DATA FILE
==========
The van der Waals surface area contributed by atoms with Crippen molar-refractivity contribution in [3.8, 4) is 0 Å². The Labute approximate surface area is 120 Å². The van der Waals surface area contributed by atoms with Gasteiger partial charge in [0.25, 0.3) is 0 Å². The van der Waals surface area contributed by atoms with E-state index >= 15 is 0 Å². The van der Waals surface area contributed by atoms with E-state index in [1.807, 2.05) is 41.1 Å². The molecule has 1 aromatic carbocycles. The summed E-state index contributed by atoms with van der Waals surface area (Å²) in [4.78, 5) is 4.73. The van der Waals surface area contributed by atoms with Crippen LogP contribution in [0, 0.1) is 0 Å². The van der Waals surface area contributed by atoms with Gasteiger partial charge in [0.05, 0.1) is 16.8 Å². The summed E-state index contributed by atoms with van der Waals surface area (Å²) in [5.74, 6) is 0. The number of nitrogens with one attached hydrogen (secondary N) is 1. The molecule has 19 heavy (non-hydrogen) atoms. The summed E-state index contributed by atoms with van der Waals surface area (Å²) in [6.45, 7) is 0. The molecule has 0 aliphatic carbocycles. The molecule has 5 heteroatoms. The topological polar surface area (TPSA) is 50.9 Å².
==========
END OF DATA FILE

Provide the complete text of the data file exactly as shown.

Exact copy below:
The van der Waals surface area contributed by atoms with Crippen molar-refractivity contribution in [3.8, 4) is 0 Å². The Labute approximate surface area is 120 Å². The van der Waals surface area contributed by atoms with Gasteiger partial charge in [0.25, 0.3) is 0 Å². The van der Waals surface area contributed by atoms with E-state index >= 15 is 0 Å². The van der Waals surface area contributed by atoms with E-state index in [1.807, 2.05) is 41.1 Å². The molecule has 1 aromatic carbocycles. The summed E-state index contributed by atoms with van der Waals surface area (Å²) in [4.78, 5) is 4.73. The van der Waals surface area contributed by atoms with Crippen LogP contribution in [0, 0.1) is 0 Å². The van der Waals surface area contributed by atoms with Gasteiger partial charge in [0.05, 0.1) is 16.8 Å². The summed E-state index contributed by atoms with van der Waals surface area (Å²) in [5.74, 6) is 0. The number of nitrogens with one attached hydrogen (secondary N) is 1. The molecule has 19 heavy (non-hydrogen) atoms. The summed E-state index contributed by atoms with van der Waals surface area (Å²) in [6.45, 7) is 0. The molecule has 0 aliphatic carbocycles. The molecule has 5 heteroatoms. The topological polar surface area (TPSA) is 50.9 Å².